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As the middle class fades and the one percent consolidates more and more wealth, themes of desperation and poverty in small town America are popping up throughout contemporary art. Atmospheres of a failing economy and the often embittering human consequences are everywhere in Arena Stage’s production of Lynn Nottage’s tragedy Sweat, but those elements don’t quite congeal as themes. As Chris Klimek writes in his review, “I just wish there were something here that Bruce Springsteen hasn’t already illuminated, again and again, in the space of four-and-a-half minutes, with a melody to keep us listening.”

Competing icons of the cosmetics business clash with each other in the GALA Hispanic Theatre’s Señorita y Madame: The Secret War of Elizabeth Arden and Helena Rubinstein with a surprisingly dynamic result. Playwright Gustavo Ott combines history and personal loathing with an engaging look at American capitalism, bringing life to a subject that at first might seem obscure and random. But, as Mike Paarlberg writes in his review, “Ott and director Consuelo Trim draw terrific humor from this vicious contest… their characterizations are perfect foils for one another.”

In film…

Another week, another superhero movie. This time, it’s Marvel’s antihero Deadpool who seeks vengeance and falls in love and throws a few punches in a car chase, fitting the mold of the genre’s exhausting tropes and meager plot lines. Even when a few X-Men heroes show up, the base humor and canned jokes don’t do much to boost the film. “The vast majority of Deadpool’s humor is adolescent to a fault,” Alan Zilberman writes in his review. “Most of Deadpool’s jokes are one-liners that ignore drama and character development.”

In galleries…

In a mid-career exhibit of local artist Maggie Michael’s works at the American University Museum, Kriston Capps finds tension between cramped gallery space and expansive, abstract paintings. Still, Capps writes in his review, Michael’s defining, adventurous work puts her in the running as the city’s strongest painter in a generation. “Paintings as loud as Michael’s are bound to take up every part of a space they’re given,” he writes. “The only disappointment in her mid-career survey is that they weren’t given more.”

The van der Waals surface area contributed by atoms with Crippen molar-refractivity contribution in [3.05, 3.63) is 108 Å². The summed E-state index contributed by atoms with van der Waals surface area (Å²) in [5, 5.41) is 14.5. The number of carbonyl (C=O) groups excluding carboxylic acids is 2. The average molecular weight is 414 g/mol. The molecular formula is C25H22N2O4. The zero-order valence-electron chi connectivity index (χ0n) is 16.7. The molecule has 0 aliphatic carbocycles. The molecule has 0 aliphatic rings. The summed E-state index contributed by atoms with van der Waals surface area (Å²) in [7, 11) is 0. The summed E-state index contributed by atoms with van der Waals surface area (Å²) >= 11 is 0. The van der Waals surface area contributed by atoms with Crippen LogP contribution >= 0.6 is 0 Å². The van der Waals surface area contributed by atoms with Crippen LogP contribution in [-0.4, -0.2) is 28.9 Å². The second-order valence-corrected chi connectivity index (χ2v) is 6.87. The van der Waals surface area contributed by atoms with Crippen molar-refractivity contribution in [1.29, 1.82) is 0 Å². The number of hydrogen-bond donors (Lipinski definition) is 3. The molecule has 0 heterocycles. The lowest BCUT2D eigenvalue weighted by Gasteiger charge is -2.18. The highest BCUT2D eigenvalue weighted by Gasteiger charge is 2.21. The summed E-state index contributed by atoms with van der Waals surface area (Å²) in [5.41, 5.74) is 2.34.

In books…

In her review, Natalie Villacorta finds that there is a frenetic sense of brokenness in Get a Grip, a new book of stories from Baltimore-based writer Kathy Flann. The author’s flawed characters all seem to face a pervasive disconnect between their own desires and actions and the expectations of those they keep failing. At times, however, the stories reach such a painstaking degree of sorrow that sections of the book can seem far-fetched. “All the action comes at the expense of insight into the characters’ thoughts and feelings, which makes it difficult to understand and believe their subsequent behaviors,” writes Villacorta.

In music…

As a band’s sound warps and members come and go, there’s often a through-line between where the group started and where it ended up. For formerly D.C.-based band Magrudergrind, now primarily out of Brooklyn, District origins inform a palpable tension and intensity that dominates its music. On Friday the band released its third album, II, and it combines the familiar passion of past releases with evolving themes and ambition. In his review, Leor Galil sings the praises of the band’s rough yet precise vision. “Magrudergrind,” he writes, “lashes out against the dregs of humanity with a robotic accuracy and the kind of speed Internet companies claim to control.”